In addition, the legislation would require that the cybersecurity adviser conduct a review of the U.S. cybersecurity program every four years and require officials to complete a number of reviews and reports. Officials would be asked to: do a threat and vulnerability assessment of public systems and private sector operated infrastructure; conduct a legal review of the federal statutory and regulatory framework for cybersecurity; complete a report on identity management and civil liberties, and one on risk management that attempts to put a dollar value on cybersecurity threats and includes civil liability and government insurance.

Other provisions of the legislation call for the creation of state and regional cybersecurity centers to help small and midsize businesses adopt security measures, an increase in funding for cybersecurity research and development at the National Science Foundation, and the establishment of a Secure Products and Services Acquisitions Board that would certify that products the government purchases meet security standards it sets.

http://news.cnet.com/8301-13578_3-10209406-38.html

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If you want to hedge against hyperinflation you should buy to let.

exposed.

you are on my igore list, which had no-one on it for 18 months, but since January now has quite a collection of dicks on it. good bye.

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yes, but what if something unforseen happens, and his prediction is wrong?

Presumably being a hedged fund, they are hedged :unsure:

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Yes, but for heaven's sake get a long term fix and a short term lease with the tenant.

Sure, although I'm more talking about investing capital rather than borrowing.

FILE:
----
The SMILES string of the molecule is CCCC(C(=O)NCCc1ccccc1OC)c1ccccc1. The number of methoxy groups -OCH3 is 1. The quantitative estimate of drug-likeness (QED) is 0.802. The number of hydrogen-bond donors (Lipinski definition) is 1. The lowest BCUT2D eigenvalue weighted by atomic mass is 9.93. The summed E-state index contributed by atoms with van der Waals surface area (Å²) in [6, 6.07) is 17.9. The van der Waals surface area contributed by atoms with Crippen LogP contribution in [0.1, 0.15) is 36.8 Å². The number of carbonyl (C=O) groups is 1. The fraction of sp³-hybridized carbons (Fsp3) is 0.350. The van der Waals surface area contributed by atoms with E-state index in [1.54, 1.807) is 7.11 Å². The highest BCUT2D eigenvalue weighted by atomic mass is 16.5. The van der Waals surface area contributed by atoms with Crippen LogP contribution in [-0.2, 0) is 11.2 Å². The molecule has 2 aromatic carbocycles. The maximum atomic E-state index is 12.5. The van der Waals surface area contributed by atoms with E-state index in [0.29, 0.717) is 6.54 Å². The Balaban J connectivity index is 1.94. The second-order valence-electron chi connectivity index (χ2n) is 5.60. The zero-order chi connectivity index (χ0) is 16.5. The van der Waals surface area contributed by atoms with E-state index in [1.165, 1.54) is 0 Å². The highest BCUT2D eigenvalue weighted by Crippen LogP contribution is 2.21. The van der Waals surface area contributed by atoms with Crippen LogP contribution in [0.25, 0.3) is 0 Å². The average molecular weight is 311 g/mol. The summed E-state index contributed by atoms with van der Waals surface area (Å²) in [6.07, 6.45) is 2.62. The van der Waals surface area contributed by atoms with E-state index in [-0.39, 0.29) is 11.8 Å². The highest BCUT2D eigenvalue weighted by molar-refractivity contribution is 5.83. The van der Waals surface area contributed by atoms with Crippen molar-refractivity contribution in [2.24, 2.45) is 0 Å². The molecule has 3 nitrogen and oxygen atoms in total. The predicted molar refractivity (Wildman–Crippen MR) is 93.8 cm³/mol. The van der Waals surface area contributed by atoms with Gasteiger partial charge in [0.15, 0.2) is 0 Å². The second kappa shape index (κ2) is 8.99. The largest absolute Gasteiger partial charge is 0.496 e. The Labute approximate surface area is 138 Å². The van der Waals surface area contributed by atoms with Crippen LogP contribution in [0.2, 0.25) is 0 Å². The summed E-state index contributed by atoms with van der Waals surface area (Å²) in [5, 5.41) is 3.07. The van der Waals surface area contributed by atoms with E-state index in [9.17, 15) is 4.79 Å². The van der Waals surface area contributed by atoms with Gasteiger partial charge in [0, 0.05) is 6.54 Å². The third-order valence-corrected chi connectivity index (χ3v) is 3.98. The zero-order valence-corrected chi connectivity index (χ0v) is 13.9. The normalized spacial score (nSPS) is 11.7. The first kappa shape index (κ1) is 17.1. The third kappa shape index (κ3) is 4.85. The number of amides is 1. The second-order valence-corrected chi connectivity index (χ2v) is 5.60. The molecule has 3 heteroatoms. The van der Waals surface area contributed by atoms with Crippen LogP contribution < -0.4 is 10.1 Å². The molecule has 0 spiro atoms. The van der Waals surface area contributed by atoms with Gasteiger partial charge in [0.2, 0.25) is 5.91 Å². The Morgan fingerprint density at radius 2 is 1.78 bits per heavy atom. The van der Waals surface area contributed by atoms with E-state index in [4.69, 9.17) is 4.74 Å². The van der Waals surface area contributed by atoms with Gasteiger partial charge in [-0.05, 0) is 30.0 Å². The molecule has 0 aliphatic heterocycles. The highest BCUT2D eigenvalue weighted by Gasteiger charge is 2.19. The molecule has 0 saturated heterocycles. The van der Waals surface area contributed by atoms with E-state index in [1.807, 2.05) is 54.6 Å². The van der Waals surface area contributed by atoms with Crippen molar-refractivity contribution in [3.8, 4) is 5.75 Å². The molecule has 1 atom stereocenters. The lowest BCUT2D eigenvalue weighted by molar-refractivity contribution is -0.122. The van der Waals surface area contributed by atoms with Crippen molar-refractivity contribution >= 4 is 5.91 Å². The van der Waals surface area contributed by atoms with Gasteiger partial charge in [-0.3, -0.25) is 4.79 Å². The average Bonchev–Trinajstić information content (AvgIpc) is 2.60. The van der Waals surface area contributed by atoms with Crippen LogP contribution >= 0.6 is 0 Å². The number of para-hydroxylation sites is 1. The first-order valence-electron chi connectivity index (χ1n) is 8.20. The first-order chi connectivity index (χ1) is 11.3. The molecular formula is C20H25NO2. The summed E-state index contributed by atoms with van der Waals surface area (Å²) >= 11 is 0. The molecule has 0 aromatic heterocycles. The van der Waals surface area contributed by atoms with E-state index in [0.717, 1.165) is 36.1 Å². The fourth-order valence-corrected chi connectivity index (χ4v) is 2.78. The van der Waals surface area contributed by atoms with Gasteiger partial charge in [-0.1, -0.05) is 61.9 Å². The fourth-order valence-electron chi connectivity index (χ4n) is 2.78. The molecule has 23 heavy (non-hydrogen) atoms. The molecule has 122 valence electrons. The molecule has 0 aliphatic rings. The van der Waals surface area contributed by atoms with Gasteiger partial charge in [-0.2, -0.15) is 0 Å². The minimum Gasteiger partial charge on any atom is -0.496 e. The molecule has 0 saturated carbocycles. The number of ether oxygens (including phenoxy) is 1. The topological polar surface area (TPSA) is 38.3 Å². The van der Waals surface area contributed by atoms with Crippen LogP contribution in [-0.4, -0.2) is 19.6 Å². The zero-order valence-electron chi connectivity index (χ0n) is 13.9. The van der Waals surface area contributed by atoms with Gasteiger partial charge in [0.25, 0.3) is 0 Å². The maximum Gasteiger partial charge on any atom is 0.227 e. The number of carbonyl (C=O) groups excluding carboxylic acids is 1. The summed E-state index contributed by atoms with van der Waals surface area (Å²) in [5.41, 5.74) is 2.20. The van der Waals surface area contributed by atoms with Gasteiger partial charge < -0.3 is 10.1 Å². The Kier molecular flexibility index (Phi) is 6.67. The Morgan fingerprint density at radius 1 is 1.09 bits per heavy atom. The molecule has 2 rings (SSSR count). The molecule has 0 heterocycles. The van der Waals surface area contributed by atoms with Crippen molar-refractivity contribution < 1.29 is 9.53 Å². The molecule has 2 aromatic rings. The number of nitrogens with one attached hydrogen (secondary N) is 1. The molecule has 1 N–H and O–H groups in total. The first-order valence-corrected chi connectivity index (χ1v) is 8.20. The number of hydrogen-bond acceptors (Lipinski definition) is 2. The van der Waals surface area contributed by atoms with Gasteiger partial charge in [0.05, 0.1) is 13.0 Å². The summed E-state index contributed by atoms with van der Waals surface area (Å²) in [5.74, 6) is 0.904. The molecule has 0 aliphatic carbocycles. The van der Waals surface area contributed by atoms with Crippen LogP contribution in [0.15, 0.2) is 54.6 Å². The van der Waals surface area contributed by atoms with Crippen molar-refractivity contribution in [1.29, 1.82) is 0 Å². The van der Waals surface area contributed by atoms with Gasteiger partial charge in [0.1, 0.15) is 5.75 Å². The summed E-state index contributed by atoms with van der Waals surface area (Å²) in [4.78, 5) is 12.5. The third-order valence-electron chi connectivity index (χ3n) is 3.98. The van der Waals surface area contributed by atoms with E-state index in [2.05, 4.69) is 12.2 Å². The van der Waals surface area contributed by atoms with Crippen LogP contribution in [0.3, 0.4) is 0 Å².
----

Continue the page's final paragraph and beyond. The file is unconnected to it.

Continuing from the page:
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Very interesting GoM, heres an article from April on CNET

just imagine how you would feel if you were a trader or you had a large str fund or savings in a bank & the internet plug get's pulled.....

off line for a few days even....

totally powerless.

People think that posters like me who frequent TFH sites are bonkers. Then low & behold stuff we have been shouting about for a few years are now being passed or proposed in government legislation.

People do not realise just how dehabilitating the new anti-terror laws are. :ph34r:

bump

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exposed.

you are on my igore list, which had no-one on it for 18 months, but since January now has quite a collection of dicks on it. good bye.

-> :mellow:

Not your best refutation of a good way to invest capital in hyperinflationary times.

A great way to stick your fingers in your ears and shout la-la-la-la, though.

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just imagine how you would feel if you were a trader or you had a large str fund or savings in a bank & the internet plug get's pulled.....

off line for a few days even....

totally powerless.

People think that posters like me who frequent TFH sites are bonkers. Then low & behold stuff we have been shouting about for a few years are now being passed or proposed in government legislation.

People do not realise just how dehabilitating the new anti-terror laws are. :ph34r:

bump

Indeed. Power in the hands of the few always leads to the helplessness of the many, only in retrospect is this realized. Hows the old saying go?... When the people fear the government there is tyranny, when a government fears the people there is freedom.

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Sure, although I'm more talking about investing capital rather than borrowing.

Although Persimmon are offering to fix buyers up with a 100% BTL mortgage (95% loan/shared equity/5% gifted deposit), and arrange the first tennants. They are giving illustration of £550 in mortgage monthly and incoming rent of £800. Nothing to pay at all up front. Purchase price of £179K. I'm sure there's some small print, but my eyesight is crap, so I can't read it. What the hell, where do I sign?